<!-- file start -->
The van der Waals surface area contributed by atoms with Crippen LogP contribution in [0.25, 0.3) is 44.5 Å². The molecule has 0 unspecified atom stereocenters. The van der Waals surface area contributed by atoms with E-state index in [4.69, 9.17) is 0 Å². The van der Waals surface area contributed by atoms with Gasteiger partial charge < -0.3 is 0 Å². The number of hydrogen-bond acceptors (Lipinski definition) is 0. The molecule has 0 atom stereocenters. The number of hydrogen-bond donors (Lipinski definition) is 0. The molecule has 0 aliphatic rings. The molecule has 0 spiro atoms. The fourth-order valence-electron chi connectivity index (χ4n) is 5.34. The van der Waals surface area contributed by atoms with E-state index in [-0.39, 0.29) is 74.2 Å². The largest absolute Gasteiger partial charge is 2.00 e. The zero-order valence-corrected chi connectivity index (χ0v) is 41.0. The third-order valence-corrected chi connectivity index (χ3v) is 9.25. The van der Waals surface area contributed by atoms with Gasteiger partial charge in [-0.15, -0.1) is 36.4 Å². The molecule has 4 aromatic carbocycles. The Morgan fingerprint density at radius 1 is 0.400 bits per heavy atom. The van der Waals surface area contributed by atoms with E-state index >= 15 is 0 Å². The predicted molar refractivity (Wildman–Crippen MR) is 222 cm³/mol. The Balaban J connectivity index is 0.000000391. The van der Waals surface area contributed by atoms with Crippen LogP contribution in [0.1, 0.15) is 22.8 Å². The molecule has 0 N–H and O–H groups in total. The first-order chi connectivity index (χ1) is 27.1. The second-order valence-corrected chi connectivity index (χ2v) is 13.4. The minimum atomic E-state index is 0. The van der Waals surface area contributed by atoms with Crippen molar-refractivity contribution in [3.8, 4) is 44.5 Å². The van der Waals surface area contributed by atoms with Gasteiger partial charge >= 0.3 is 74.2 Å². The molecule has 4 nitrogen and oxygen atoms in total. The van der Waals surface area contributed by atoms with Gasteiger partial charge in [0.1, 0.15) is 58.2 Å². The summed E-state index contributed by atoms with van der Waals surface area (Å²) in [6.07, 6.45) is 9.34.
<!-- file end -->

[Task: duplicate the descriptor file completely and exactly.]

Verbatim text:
The van der Waals surface area contributed by atoms with Crippen LogP contribution in [0.25, 0.3) is 44.5 Å². The molecule has 0 unspecified atom stereocenters. The van der Waals surface area contributed by atoms with E-state index in [4.69, 9.17) is 0 Å². The van der Waals surface area contributed by atoms with Gasteiger partial charge < -0.3 is 0 Å². The number of hydrogen-bond acceptors (Lipinski definition) is 0. The molecule has 0 atom stereocenters. The number of hydrogen-bond donors (Lipinski definition) is 0. The molecule has 0 aliphatic rings. The molecule has 0 spiro atoms. The fourth-order valence-electron chi connectivity index (χ4n) is 5.34. The van der Waals surface area contributed by atoms with E-state index in [-0.39, 0.29) is 74.2 Å². The largest absolute Gasteiger partial charge is 2.00 e. The zero-order valence-corrected chi connectivity index (χ0v) is 41.0. The third-order valence-corrected chi connectivity index (χ3v) is 9.25. The van der Waals surface area contributed by atoms with Gasteiger partial charge in [-0.15, -0.1) is 36.4 Å². The molecule has 4 aromatic carbocycles. The Morgan fingerprint density at radius 1 is 0.400 bits per heavy atom. The van der Waals surface area contributed by atoms with E-state index >= 15 is 0 Å². The predicted molar refractivity (Wildman–Crippen MR) is 222 cm³/mol. The Balaban J connectivity index is 0.000000391. The van der Waals surface area contributed by atoms with Crippen LogP contribution in [0.1, 0.15) is 22.8 Å². The molecule has 0 N–H and O–H groups in total. The first-order chi connectivity index (χ1) is 27.1. The second-order valence-corrected chi connectivity index (χ2v) is 13.4. The minimum atomic E-state index is 0. The van der Waals surface area contributed by atoms with Crippen molar-refractivity contribution in [3.8, 4) is 44.5 Å². The van der Waals surface area contributed by atoms with Gasteiger partial charge >= 0.3 is 74.2 Å². The molecule has 4 nitrogen and oxygen atoms in total. The van der Waals surface area contributed by atoms with Gasteiger partial charge in [0.1, 0.15) is 58.2 Å². The summed E-state index contributed by atoms with van der Waals surface area (Å²) in [6.07, 6.45) is 9.34.